Modern advances in cloud computing and machine-leaning algorithms are shifting the manner in which Earth-observation (EO) data are used for environmental monitoring, particularly as we settle into the era of free, open-access satellite data streams. Wetland delineation represents a particularly worthy application of this emerging research trend, since wetlands are an ecologically important yet chronically under-represented component of contemporary mapping and monitoring programs, particularly at the regional and national levels. Exploiting Google Earth Engine and R Statistical software, we developed a workflow for predicting the probability of wetland occurrence using a boosted regression tree machine-learning framework applied to digital topographic and EO data. Working in a 13,700 km2
study area in northern Alberta, our best models produced excellent results, with AUC (area under the receiver-operator characteristic curve) values of 0.898 and explained-deviance values of 0.708. Our results demonstrate the central role of high-quality topographic variables for modeling wetland distribution at regional scales. Including optical and/or radar variables into the workflow substantially improved model performance, though optical data performed slightly better. Converting our wetland probability-of-occurrence model into a binary Wet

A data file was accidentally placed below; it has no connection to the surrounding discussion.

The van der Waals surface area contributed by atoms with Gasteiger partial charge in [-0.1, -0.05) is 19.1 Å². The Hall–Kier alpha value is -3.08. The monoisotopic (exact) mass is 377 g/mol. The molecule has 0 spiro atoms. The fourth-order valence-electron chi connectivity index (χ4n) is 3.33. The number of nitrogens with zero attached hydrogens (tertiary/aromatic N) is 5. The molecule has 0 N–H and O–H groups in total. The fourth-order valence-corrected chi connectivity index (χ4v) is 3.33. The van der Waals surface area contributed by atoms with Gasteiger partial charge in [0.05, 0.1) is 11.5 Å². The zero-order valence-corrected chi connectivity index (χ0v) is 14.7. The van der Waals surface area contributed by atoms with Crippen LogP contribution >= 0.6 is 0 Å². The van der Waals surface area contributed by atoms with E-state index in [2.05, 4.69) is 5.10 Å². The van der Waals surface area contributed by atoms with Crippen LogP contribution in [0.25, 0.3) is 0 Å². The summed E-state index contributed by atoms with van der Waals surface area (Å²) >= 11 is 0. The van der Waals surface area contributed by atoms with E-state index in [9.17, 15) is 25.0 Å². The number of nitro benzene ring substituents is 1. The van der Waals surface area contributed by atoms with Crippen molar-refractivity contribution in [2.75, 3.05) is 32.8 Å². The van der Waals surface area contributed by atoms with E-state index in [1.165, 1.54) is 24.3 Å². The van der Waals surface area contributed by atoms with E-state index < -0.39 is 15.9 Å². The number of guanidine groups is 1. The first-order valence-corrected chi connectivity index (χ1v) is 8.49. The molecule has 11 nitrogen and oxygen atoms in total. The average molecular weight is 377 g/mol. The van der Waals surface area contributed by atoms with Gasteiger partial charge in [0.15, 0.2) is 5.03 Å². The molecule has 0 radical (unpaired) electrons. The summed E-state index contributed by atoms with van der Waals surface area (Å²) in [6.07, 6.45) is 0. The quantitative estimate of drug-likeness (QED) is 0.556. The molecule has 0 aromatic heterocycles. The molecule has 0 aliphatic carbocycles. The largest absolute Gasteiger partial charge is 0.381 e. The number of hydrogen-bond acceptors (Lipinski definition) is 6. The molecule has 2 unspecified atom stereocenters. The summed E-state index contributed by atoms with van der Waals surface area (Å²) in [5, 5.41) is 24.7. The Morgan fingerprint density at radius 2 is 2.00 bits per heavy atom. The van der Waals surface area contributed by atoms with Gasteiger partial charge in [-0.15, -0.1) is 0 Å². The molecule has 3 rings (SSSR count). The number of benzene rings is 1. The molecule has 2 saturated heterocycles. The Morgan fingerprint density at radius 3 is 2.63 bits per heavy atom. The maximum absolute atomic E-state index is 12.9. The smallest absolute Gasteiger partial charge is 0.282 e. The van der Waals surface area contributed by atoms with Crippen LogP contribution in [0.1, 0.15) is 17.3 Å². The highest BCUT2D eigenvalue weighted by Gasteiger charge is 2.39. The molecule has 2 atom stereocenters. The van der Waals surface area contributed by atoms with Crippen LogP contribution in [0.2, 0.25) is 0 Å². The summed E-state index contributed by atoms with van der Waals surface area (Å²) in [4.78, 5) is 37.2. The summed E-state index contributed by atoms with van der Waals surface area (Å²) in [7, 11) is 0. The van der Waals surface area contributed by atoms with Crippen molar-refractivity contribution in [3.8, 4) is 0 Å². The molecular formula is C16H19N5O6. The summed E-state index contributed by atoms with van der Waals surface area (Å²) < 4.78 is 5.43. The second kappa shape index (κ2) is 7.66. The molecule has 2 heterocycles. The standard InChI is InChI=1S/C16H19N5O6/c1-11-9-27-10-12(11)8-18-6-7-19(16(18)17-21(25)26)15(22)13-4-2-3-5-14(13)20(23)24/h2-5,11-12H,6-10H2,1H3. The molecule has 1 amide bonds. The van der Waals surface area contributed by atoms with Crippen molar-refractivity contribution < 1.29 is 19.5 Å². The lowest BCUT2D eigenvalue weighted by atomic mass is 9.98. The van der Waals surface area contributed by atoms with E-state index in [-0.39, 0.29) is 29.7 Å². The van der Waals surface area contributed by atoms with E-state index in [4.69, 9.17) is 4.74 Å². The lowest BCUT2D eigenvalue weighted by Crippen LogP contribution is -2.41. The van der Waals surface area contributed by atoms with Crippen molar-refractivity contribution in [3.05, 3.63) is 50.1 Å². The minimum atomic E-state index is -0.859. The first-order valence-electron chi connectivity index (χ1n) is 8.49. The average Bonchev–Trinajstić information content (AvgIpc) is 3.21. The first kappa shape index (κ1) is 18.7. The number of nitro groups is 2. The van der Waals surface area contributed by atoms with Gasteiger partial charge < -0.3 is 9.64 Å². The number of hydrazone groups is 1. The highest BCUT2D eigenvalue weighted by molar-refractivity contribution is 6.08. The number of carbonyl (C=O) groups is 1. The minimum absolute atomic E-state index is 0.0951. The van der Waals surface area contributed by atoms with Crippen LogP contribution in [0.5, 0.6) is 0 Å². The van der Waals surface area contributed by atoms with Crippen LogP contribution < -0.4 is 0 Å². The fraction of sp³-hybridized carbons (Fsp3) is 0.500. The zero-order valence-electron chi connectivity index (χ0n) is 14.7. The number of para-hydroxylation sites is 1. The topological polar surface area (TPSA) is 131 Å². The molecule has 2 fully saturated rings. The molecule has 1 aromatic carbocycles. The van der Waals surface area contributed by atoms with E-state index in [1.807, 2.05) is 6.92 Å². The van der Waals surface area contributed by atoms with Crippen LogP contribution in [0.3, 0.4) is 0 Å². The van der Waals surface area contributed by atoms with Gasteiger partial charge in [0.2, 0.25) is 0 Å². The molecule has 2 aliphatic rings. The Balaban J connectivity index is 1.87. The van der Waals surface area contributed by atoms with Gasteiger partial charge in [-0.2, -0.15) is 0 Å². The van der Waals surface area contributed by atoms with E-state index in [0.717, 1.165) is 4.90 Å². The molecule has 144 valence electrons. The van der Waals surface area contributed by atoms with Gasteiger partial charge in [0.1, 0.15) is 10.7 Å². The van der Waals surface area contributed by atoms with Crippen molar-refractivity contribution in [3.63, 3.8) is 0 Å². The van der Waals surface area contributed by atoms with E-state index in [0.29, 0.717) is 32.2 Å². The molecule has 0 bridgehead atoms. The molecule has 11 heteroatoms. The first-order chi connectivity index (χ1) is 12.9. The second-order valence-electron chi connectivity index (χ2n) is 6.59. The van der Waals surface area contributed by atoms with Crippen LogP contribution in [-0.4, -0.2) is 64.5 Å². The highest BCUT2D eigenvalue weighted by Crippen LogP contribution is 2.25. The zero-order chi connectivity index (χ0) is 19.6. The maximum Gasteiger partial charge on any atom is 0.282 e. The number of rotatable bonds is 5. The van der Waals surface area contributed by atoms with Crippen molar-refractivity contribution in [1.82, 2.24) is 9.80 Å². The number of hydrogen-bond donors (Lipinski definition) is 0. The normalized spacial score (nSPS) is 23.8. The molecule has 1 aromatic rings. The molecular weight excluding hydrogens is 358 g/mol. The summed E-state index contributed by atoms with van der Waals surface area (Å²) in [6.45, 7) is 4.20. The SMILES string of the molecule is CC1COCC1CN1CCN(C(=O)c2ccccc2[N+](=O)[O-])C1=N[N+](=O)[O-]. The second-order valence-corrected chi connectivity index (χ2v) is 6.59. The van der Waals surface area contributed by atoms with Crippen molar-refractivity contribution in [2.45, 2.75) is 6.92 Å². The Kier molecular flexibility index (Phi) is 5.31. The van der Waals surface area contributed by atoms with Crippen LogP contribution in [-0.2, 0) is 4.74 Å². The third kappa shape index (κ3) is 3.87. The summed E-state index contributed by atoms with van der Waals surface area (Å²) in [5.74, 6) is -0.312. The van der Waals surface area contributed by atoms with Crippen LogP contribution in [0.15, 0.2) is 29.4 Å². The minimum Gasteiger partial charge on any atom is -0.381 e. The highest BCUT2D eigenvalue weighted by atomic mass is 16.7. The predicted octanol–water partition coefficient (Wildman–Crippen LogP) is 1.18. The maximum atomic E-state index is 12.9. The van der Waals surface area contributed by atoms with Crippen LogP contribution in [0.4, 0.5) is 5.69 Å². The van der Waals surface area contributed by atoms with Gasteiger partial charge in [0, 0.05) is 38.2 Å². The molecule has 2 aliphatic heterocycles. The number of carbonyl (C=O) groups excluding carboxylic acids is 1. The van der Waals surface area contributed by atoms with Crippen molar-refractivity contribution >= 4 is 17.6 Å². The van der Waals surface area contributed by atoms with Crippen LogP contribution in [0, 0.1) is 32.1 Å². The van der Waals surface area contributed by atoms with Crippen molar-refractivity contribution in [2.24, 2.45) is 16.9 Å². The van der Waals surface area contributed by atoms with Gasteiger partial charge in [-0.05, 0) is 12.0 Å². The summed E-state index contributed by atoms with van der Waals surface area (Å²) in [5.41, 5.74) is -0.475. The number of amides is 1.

classification yielded an overall accuracy of 85%, which is virtually identical to that derived from the Alberta Merged Wetland Inventory (AMWI): the contemporary inventory used by the Government of Alberta. However, our workflow contains several key advantages over that used to produce the AMWI, and provides a scalable foundation for province-wide monitoring initiatives.
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